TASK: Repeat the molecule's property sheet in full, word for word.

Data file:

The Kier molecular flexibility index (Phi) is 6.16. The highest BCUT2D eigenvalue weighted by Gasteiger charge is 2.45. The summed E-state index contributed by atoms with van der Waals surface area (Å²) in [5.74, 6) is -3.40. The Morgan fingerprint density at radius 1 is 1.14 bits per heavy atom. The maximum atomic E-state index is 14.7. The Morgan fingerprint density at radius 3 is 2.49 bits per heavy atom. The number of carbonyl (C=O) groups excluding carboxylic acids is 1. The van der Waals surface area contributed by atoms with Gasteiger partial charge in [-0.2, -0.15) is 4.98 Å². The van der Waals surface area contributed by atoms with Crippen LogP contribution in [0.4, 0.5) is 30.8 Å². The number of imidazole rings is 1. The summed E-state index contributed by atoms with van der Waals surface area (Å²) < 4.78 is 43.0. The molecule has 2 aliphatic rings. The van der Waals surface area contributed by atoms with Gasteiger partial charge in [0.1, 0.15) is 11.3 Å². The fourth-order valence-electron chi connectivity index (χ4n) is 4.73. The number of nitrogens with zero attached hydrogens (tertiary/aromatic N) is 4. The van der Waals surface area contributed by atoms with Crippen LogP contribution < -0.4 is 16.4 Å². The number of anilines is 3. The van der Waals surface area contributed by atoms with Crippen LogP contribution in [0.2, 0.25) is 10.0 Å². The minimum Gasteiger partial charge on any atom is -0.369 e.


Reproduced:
The Kier molecular flexibility index (Phi) is 6.16. The highest BCUT2D eigenvalue weighted by Gasteiger charge is 2.45. The summed E-state index contributed by atoms with van der Waals surface area (Å²) in [5.74, 6) is -3.40. The Morgan fingerprint density at radius 1 is 1.14 bits per heavy atom. The maximum atomic E-state index is 14.7. The Morgan fingerprint density at radius 3 is 2.49 bits per heavy atom. The number of carbonyl (C=O) groups excluding carboxylic acids is 1. The van der Waals surface area contributed by atoms with Gasteiger partial charge in [-0.2, -0.15) is 4.98 Å². The van der Waals surface area contributed by atoms with Crippen LogP contribution in [0.4, 0.5) is 30.8 Å². The number of imidazole rings is 1. The summed E-state index contributed by atoms with van der Waals surface area (Å²) < 4.78 is 43.0. The molecule has 2 aliphatic rings. The van der Waals surface area contributed by atoms with Gasteiger partial charge in [0.1, 0.15) is 11.3 Å². The fourth-order valence-electron chi connectivity index (χ4n) is 4.73. The number of nitrogens with zero attached hydrogens (tertiary/aromatic N) is 4. The van der Waals surface area contributed by atoms with Crippen LogP contribution < -0.4 is 16.4 Å². The number of anilines is 3. The van der Waals surface area contributed by atoms with Crippen LogP contribution in [0.2, 0.25) is 10.0 Å². The minimum Gasteiger partial charge on any atom is -0.369 e.